I made the following changes to my Strida-5 during the last year. I had decided to make the Strida-5 my only bike for 1 year. Now I am going for two years.
I changed the seat to Brooks B67. Next best thing to sex
I changed the pedals to Speedplay Frogs; more power to the rear wheel, higher spin rate, better climbing, better bike control. Speedplay Frogs matched with Pearl Izumi ALP -X mountain bike shoes have worked wonderfully for both riding and walking.
I changed the nylon crank set for the new Strida-5 alloy crank set. Alloy was less egg shaped than the nylon crank set thus allowing me to have less belt tension before belt skips on cog.
Burned out my OEM tires from Kenda and switched to Schawlbe Big Apple - bike now handles dirt trails much better and the ride is much smoother. Found I can run 50 psig in the front and 55 psig in the rear when running dirt trails. I trials ride a lot so I have found the lower pressure not only gives me a smoother ride over choppy surfaces, I crossed a creek yesterday on the DPR trail in Ill doing kick pedals (hold the pedals parallel with the trail, drop your rear leg down until the pedals are vertical to the trail then force forward and downward with you high leg until the pedals are parrallel to the trail again, repeat). I know a lot of people say they cannot stand up on their Strida but I stand up all the time, not during full pedaling but while coasting or kick pedaling. I cannot track stand my Strida unless I am standing up. Anyway back to the Schwalbe tires - the slight increase in foot print as well as the suspension characteristics of tires made for easy gentle trials moves while crossing the creek. On the road I run 55 psig front and 60 psig rear and the find the tires just as quick as the Kenda’s.
Gear failures for the last 12 months - egg shaped the front wheel when I hammered a pot hole in the the road at night at speed, did not break a spoke. Trued the wheel as best it can be but still has a little egg shape. Will order a new from wheel from Area Ware this month. I hammered a rock on a trail with the rear wheel. Hammered it hard enough to skip the rear end sideways and enough to almost lose it. Only broke one spoke!!! Trued the rear wheel up on the trail and then rode it for month until I could find a bicycle shop (was in China at the time) that could replace the spoke. Spokes on the Strida are standard lengh!!! so no custom cutting was called for. Road into a chain drawn across the trail by a farmer who does not like rails to trails riders. It was at dusk on a down hill and I did not see the chain at all. The fall was not bad at all but the fender got ripped up. Fixed with super glu and some foam, will replace soon. So you can see the only problem with a Strida-5 is me.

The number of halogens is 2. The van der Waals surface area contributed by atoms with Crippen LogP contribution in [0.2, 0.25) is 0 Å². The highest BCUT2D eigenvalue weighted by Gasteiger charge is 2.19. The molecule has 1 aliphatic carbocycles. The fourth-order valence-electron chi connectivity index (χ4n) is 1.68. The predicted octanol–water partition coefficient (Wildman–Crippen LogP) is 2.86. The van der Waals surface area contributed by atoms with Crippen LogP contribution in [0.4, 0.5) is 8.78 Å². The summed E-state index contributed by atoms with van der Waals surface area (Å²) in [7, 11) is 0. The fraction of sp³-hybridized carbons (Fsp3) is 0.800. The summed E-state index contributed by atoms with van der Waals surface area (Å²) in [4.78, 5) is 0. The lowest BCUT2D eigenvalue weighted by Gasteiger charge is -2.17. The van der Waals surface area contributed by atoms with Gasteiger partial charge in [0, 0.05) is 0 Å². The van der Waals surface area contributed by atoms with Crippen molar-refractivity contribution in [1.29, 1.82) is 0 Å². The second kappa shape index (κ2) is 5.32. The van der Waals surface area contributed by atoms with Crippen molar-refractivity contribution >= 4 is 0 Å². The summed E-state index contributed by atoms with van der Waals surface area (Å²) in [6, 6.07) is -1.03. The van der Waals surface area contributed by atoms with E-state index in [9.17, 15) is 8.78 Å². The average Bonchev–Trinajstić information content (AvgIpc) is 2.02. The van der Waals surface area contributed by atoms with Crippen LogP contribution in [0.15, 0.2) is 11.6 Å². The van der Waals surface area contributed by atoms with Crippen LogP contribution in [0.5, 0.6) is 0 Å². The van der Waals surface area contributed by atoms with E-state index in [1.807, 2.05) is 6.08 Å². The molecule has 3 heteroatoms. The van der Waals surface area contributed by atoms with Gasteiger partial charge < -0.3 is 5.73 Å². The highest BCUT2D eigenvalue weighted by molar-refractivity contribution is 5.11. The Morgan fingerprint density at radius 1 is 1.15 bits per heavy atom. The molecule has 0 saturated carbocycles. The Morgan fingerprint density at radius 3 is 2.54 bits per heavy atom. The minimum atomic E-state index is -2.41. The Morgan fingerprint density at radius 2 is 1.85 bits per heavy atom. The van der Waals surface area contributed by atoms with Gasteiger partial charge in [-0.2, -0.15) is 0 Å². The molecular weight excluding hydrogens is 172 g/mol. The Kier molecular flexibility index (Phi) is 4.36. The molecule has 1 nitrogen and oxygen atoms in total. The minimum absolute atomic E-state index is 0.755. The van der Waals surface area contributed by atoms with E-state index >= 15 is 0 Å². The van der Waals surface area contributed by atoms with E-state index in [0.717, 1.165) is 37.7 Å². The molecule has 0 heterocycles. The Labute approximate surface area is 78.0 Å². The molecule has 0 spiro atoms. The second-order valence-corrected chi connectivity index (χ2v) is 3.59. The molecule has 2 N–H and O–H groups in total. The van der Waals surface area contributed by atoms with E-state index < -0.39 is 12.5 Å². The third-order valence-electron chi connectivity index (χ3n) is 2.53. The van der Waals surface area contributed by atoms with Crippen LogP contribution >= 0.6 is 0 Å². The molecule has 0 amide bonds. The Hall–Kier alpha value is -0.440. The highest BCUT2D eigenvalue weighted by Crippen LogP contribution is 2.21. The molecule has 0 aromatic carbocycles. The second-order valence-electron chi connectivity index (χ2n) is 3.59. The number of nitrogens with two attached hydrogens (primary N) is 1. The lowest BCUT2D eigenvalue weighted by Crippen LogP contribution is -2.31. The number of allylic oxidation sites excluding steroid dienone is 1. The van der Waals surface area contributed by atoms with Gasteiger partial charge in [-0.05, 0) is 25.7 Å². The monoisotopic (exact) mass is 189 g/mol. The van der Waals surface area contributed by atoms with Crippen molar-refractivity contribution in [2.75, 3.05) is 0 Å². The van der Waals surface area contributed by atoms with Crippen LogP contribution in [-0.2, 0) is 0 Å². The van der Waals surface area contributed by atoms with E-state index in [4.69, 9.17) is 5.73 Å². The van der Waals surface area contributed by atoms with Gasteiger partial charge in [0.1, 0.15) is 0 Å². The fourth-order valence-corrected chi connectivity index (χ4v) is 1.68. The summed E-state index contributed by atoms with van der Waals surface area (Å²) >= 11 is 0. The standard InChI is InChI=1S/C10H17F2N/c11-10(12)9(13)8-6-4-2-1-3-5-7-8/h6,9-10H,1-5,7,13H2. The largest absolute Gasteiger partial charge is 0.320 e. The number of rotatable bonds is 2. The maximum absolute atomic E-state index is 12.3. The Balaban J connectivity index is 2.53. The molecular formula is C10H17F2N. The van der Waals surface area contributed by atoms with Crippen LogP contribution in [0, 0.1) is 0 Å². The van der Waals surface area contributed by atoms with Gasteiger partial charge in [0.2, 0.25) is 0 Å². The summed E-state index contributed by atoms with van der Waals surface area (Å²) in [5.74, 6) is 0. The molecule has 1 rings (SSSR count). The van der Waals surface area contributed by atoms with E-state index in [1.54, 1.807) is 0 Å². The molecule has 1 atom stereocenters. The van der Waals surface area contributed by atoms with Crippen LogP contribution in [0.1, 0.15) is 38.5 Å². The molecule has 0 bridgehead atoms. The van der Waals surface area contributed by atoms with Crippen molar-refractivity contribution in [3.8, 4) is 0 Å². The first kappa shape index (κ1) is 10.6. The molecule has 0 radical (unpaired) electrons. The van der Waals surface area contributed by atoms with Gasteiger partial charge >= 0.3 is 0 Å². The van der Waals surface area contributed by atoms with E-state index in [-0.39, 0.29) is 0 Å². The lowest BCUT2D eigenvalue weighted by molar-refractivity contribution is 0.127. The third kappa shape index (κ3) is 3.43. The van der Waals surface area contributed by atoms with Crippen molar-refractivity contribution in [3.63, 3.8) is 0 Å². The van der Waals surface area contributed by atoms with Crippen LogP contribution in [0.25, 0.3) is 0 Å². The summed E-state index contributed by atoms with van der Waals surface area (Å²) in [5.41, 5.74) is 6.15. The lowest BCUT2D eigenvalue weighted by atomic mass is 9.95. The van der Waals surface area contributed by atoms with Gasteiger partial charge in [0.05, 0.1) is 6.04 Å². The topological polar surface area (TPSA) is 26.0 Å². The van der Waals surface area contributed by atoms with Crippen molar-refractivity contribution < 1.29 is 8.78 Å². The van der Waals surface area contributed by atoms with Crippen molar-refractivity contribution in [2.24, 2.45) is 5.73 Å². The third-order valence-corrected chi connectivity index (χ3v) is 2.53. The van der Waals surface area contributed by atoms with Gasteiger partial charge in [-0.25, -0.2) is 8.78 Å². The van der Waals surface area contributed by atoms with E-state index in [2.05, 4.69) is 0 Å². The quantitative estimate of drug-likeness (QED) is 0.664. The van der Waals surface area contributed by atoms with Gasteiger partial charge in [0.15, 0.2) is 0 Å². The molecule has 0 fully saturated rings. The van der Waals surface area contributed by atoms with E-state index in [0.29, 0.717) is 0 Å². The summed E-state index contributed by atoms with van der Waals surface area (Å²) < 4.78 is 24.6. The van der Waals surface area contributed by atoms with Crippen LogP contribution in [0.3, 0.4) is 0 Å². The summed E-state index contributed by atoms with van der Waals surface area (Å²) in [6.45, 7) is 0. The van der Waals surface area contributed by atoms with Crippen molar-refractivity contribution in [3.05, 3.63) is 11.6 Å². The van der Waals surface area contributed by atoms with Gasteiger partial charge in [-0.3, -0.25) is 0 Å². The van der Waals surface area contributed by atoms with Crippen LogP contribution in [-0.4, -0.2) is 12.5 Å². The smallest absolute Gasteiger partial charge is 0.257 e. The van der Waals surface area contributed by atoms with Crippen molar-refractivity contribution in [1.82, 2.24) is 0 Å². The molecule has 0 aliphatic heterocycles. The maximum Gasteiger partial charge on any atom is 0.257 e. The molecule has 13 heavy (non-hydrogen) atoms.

Support from Area Ware is fantastic. I send an email with questions and within a business day they tell me what to buy or what to do.
Smart marketing; you have to hand it to Strida/Ming. All of these upgrades and accesories make Strida the iPod of bikes. (Sorry if the comparison offends anyone!)
Good lord. Please post some video. Don’t forget the disclaimer about non-recommended use.
Please consider suing this jerk. You are very lucky not to have been seriously injured.
By the way, do you clean your bike a lot? I would imagine dirt, grit, rust etc and the associated wear and corrosion, especially on the freewheel, would be more of concern with you than with most riders.
All in all a very exciting report about the extremes one can go to with Strida!
If find getting saddle rails onto the nylon seat mounting, takes a bit of a ‘Knack’. I find its best to put one rail in the slot on one side of the seat mounting, and then rotate the saddle down so the other rail ramps up and then snaps into the slot on the other side. Sometimes I have used a screwdriver to carefully lever this 2nd rail into place.
Once in the slots the saddle can be adjusted as far back as you like, and then re-fit the clamps . It is best to keep the clamp bolt as loose as possible - just enough tightening to close any gaps, but not enough to put the seat mounting into permanent compression - which could weaken it.
Thanks for your response HA. The thing is that the B67 rails have much less give in them than the standard Strida saddle. The Stridda saddle rails, I can flex with my hand, and can snap on as you suggest. The B67 won’t even budge.
I admit it may be possible to use the leverage of a screwdriver but I’m reluctant to do that as it’s a $100 saddle and I don’t want to scratch it up in the process if it doesn’t ultimately work (which would prevent me from returning it for refund). If I know it will work, I can live with that. But that’s why I’m hoping to hear from TBAKEL to get his direct experience with this specific saddle.
Initially I was inclined to get the Brooks Flyer but having considered that most if not all the time I’ll be sitting on an upright position I finally decided on the B67.
I was just wondering if it would be easy to attach it on the QRS seat molding than the standard seat molding? I’ve noticed that there was some degree of difficulty and I would assume it’s on the standard seat molding and not on the QRS.
The most important difference seems to be the height of the four “noses” around and before the saddle bolt hole.
At the standard molding the width of the “noses” is ~ 48,5 mm.
At the QR seat molding the “noses” are smaller, ~ 44,5 mm.
(The width of the grooves for the saddle rails is equal at both moldings, ~ 38,5 mm).
So, I believe that’s much more easy to “snap” a saddle onto the QRS than on the standard molding.
The crucial factor whether a saddle fits on the molding or not is the distance of the saddle rails to the the lower edge of the saddle nose, as you can see below.
Both shown saddles, the SDG Ti Fly and the Tioga D-Spyder (on top) will definitely not fit on the Strida seat moldings
You might estimate the required distance at the original Strida saddle and molding.